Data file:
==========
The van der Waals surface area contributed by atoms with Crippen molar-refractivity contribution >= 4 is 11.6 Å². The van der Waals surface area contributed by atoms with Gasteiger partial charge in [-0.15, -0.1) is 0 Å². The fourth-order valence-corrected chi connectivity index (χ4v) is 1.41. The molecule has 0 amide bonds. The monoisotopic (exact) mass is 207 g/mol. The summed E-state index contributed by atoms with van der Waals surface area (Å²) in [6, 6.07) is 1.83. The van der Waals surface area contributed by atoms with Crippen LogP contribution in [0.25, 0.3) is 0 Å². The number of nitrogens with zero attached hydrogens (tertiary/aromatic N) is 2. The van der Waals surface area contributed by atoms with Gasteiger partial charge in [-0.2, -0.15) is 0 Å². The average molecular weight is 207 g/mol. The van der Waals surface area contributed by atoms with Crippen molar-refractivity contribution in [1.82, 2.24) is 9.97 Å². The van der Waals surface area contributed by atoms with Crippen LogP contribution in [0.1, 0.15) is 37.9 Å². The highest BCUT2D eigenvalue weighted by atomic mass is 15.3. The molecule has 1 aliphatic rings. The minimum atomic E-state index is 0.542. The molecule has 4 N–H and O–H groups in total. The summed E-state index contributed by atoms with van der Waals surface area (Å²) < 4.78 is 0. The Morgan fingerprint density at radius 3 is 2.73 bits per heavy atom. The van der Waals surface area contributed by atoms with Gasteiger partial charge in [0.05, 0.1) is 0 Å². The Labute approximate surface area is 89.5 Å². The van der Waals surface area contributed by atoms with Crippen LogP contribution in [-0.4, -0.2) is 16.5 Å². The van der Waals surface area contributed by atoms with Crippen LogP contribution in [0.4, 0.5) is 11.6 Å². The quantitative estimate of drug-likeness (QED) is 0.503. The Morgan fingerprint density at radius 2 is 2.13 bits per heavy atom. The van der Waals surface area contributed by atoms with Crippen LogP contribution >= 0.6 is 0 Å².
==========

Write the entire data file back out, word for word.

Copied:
The van der Waals surface area contributed by atoms with Crippen molar-refractivity contribution >= 4 is 11.6 Å². The van der Waals surface area contributed by atoms with Gasteiger partial charge in [-0.15, -0.1) is 0 Å². The fourth-order valence-corrected chi connectivity index (χ4v) is 1.41. The molecule has 0 amide bonds. The monoisotopic (exact) mass is 207 g/mol. The summed E-state index contributed by atoms with van der Waals surface area (Å²) in [6, 6.07) is 1.83. The van der Waals surface area contributed by atoms with Crippen LogP contribution in [0.25, 0.3) is 0 Å². The number of nitrogens with zero attached hydrogens (tertiary/aromatic N) is 2. The van der Waals surface area contributed by atoms with Gasteiger partial charge in [-0.2, -0.15) is 0 Å². The average molecular weight is 207 g/mol. The van der Waals surface area contributed by atoms with Crippen molar-refractivity contribution in [1.82, 2.24) is 9.97 Å². The van der Waals surface area contributed by atoms with Crippen LogP contribution in [0.1, 0.15) is 37.9 Å². The highest BCUT2D eigenvalue weighted by atomic mass is 15.3. The molecule has 1 aliphatic rings. The minimum atomic E-state index is 0.542. The molecule has 4 N–H and O–H groups in total. The summed E-state index contributed by atoms with van der Waals surface area (Å²) < 4.78 is 0. The Morgan fingerprint density at radius 3 is 2.73 bits per heavy atom. The van der Waals surface area contributed by atoms with Gasteiger partial charge in [0.05, 0.1) is 0 Å². The Labute approximate surface area is 89.5 Å². The van der Waals surface area contributed by atoms with Crippen LogP contribution in [-0.4, -0.2) is 16.5 Å². The van der Waals surface area contributed by atoms with Crippen LogP contribution in [0.4, 0.5) is 11.6 Å². The quantitative estimate of drug-likeness (QED) is 0.503. The Morgan fingerprint density at radius 2 is 2.13 bits per heavy atom. The van der Waals surface area contributed by atoms with Crippen LogP contribution >= 0.6 is 0 Å².